Through these engagements, we have learned that devising youth-centric solutions means moving away from informing — a most important first step to legitimate participation — to citizen control where young people handle the entire job of planning, policy-making, and managing a programme. Young people have shown that they can look beyond unparalleled challenges. After all, COVID-19 saw the growth of home-grown innovations with young people front and center in addressing challenges brought about by the pandemic.

Youth-serving agencies need to build on this momentum to foster the conditions that create much-needed jobs and new opportunities for young people.

We have learned that the dynamic and diverse nature of issues affecting young people needs to be looked at from a systems perspective. Additionally, a whole-of-society approach with coordinated and strategic actions across Government ministries and agencies, private sector, civil society, traditional and faith leaders can support solutions towards addressing the challenges facing young people.

The key to success is strong partnerships

Partnerships are a critical part of what we do as we strive towards working collaboratively to achieve greater impact. Building strategic and impactful partnerships are as exciting and challenging in equal measure. Enlisting the knowledge and resources of different and varying communities and stakeholders requires a human-centric approach. We immersed ourselves in understanding our partners and communities by establishing mutually beneficial and non-extractive ways of working together. Some of the partners that we have had the pleasure of collaborating with include UNICEF, UNESCO, Konza Technopolis, HEVA Fund, iHub, University of Nairobi, Association of Countrywide Innovation Hubs, Nairobi Design Week among others.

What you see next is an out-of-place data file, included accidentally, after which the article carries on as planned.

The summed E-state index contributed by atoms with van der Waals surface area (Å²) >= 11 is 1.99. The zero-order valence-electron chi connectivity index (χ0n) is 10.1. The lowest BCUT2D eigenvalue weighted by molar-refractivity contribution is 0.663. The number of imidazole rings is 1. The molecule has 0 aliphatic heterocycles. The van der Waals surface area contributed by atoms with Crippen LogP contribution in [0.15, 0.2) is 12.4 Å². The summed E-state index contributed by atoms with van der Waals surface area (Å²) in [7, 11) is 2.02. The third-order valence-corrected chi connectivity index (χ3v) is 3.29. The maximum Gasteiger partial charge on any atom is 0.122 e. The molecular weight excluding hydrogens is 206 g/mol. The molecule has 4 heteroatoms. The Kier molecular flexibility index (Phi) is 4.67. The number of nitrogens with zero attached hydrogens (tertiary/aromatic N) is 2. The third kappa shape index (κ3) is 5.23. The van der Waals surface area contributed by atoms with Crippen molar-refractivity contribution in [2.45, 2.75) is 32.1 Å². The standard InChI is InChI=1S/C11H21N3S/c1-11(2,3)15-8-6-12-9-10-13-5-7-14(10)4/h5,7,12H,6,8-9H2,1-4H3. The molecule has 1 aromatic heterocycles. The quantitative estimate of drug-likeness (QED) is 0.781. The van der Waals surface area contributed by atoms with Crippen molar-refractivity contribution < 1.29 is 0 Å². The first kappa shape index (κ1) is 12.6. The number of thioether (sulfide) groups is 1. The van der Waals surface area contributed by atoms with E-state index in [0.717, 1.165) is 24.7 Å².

In addition to external partnerships, the Accelerator Lab has been able to work closely with colleagues within UNDP, at a national, regional, and global level. Tapping into the collective wealth of knowledge in the broader UNDP network helped us accelerate learning, achieve greater impact, embed, and demonstrate the value of the Lab practice and methodologies.

A clear example is the launch and deployment of the pilot initiative to integrate smart anti-epidemic robots in Kenya's healthcare system. The initiative funded by the Government of Japan under the COVID-19 Response Project jointly implemented with the Ministry of Health building on learnings gathered, through UNDP and the Accelerator Lab network, from similar UNDP-led initiatives in Africa. The robotic solutions will play an essential role in protecting frontline healthcare workers by limiting direct human contact, further supporting preventive measures and enhance public awareness of COVID-19 preventive measures and generate real-time statistics reports. With a network of 92 Labs supporting 116 countries, we envision more opportunities for knowledge sharing and collective learning. As the saying goes ‘if you want to go fast go alone, if you want to go far go together.’

As the saying goes ‘if you want to go fast go alone, if you want to go far go together.’

Making the case for the Accelerated development in Kenya